Miami sticks to plan, justifies Coker's faith

At strategy's heart: quick, coachable, in-state players

College Football

January 05, 2002|By Don Markus | Don Markus,SUN STAFF

PASADENA, Calif. - Larry Coker was in his second year as an assistant coach at the University of Miami. Having lost 31 scholarships after going on NCAA probation in 1995, the Hurricanes were in the midst of their first losing season since 1979. The low point of the team's 5-6 record that year was a 47-0 loss to archrival Florida State.

"I knew we'd recover, but there were a lot of people who didn't think we would compete on a national level again," Coker said Thursday night.

With his team's 37-14 victory over Nebraska earlier in the evening at the Rose Bowl, Coker's faith in a program he took over after the departure a year ago of his former boss, Butch Davis, was rewarded. The dominant performance by the top-ranked Hurricanes completed a 12-0 season and gave Miami its fifth national championship since 1983.

"This was not only a win by the team, but by the coaching staff," said Donna Shalala, the former secretary of Health and Human Services in the Clinton administration who became the university's president last year. "They were determined to change the image of the school. They recruited young men with great character and proved you can do that and win."

While recruiting players less likely to get into trouble off the field, as was de rigeur during the team's dynasty in the 1980s, the Hurricanes didn't change the profile of the kind of talent they wanted to put on the field. Their recruiting base remained the well-stocked rosters of high school teams all over the state of Florida.

Tailback Clinton Portis came from Gainesville, cornerback Phillip Buchanon from Fort Myers. Defensive tackle William Joseph, offensive tackle Joaquin Gonzales, fullback Najeh Davenport and wide-out Andre Johnson all grew up in Miami. Linebacker Jonathan Vilma lived near the campus in Coral Gables.

Coker used his connections from his years coaching in Oklahoma to bring in tight end Jeremy Shockey from Ada, Okla. Another assistant, offensive line coach Art Kehoe, found massive tackle Bryant McKinnie at Lackawanna (Pa.) Junior College. There was quarterback Ken Dorsey out of Orinda, Calif., and safety Ed Reed from St. Rose, La.

They all came together over the past two seasons. The Hurricanes finished 11-1 last year, and only an early-season loss at Washington prevented Miami from playing in the national championship game. The win over the Cornhuskers was the 22nd straight for a team that has won 27 of its past 28 games.

The difference was obvious.

"This is the fastest team I've ever been around," Coker said yesterday morning during a news conference in Los Angeles. "The thing we really try to stress is to practice at game speed. We really stress speed - not just at the skill positions [like tailback and wide-out], but also on our defensive line as you can see."

If there was a question about the Hurricanes going into the season, it was at wide receiver. Miami had lost its top three wide-outs, including first-round draft choices Santana Moss and Reggie Wayne. Dorsey spent most of the summer working out with Johnson and the team's other receivers.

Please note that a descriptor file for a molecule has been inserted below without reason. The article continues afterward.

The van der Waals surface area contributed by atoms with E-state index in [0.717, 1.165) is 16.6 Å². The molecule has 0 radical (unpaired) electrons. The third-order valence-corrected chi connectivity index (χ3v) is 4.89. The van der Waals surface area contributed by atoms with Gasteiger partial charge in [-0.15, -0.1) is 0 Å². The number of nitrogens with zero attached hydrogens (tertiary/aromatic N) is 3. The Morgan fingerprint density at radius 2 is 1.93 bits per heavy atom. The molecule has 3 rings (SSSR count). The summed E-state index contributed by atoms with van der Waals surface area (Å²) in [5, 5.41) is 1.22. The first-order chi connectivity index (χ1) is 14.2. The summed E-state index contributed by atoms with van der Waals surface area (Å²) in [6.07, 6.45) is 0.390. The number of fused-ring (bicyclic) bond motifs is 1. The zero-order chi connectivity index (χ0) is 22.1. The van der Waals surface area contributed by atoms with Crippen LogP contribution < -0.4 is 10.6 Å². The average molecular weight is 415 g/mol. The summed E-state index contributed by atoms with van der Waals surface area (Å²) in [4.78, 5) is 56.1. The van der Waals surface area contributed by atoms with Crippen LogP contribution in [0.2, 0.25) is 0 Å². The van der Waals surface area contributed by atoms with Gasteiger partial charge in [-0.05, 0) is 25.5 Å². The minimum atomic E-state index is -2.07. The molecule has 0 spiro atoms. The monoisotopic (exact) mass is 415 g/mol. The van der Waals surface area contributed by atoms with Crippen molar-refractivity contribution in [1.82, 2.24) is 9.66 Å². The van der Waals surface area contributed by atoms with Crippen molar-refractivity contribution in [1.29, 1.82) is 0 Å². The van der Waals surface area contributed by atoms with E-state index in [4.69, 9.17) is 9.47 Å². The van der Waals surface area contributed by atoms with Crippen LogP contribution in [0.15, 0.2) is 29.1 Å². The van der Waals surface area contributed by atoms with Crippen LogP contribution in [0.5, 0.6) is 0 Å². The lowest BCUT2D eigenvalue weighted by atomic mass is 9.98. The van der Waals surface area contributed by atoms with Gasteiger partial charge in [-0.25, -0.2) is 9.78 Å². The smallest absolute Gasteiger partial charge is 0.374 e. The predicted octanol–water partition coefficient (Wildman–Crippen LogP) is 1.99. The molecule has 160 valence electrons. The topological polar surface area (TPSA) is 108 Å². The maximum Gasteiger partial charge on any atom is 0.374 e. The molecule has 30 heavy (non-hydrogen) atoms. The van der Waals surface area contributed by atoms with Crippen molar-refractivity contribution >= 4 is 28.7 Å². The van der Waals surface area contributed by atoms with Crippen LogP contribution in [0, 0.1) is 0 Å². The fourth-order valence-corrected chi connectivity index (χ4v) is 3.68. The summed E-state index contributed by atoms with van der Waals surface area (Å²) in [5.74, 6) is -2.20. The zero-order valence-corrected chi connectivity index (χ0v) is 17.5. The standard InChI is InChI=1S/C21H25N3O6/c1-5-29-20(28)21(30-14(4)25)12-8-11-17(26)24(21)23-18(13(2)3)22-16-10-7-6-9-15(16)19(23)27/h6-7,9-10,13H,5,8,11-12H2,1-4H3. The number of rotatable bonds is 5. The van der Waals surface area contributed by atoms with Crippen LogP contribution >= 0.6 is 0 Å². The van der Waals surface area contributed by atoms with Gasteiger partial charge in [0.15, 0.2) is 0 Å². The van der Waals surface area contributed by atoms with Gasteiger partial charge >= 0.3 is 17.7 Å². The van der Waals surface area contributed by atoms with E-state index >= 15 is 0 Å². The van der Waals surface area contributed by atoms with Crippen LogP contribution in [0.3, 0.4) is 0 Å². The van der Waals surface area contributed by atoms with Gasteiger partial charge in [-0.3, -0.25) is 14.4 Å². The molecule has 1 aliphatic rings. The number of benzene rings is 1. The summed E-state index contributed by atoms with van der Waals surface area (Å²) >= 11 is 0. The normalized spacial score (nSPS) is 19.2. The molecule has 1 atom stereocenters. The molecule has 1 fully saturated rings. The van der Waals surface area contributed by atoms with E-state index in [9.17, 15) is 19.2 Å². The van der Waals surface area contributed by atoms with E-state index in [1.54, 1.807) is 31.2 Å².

"There was never a question in my mind how good these guys were going to be," said Dorsey, who threw for 335 yards and three touchdowns against Nebraska, including seven passes for 199 yards and two touchdowns to Johnson. "When I came in before my freshman year, these guys were out there, too."

Said Johnson, who along with Dorsey was named the Rose Bowl's co-MVP: "Coming into the season, we knew the receiver position would be a big question. We took it upon ourselves by working out four times a week with him [Dorsey]. He's like a coach on the field."

The hardest part now for the Hurricanes will be repeating.

While Dorsey plans to come back for his senior year, juniors Shockey, Portis and Buchanon, as well as Johnson, a sophomore, are reportedly contemplating turning pro. Coker hopes they see the benefit of coming back, as Reed did this year and Moss the year before.

"I don't know if it [winning the championship] will be more difficult. It was difficult this year," said Coker, whose Hurricanes will get their first test Sept. 7 at Florida and will also play at Tennessee and be host to Florida State. "I don't see any complacency. Our coaches won't allow it."

Going into this season, Miami was motivated by being snubbed by the Bowl Championship Series last year and being sent to the Sugar Bowl, where the Hurricanes took their frustrations out on the Gators. They were second behind Florida in the preseason rankings, mostly because of doubts surrounding Coker and new defensive coordinator Randy Shannon.

Those doubts are gone, but Miami could find itself ranked behind Florida going into next year. Dorsey will have to live without protection from McKinnie, Gonzales and Davenport. The defense will have to replace Reed and free safety James Lewis, who had a 47-yard interception return for a touchdown against Nebraska.

"It's going to be a very big test," said Dorsey.

But this program has been tested more severely before. Coker remembers what it was like to come to Miami from Ohio State. Assistants at other schools were telling recruits that the Hurricanes would get the death penalty from the NCAA, or maybe the school would shut the program down.

One of those recruits turned out to be Johnson, who grew up a Miami fan.

"It was one of the reasons I came to Miami," Johnson said yesterday. "They would take off their helmets and do back flips in the end zone. It was fun to watch."

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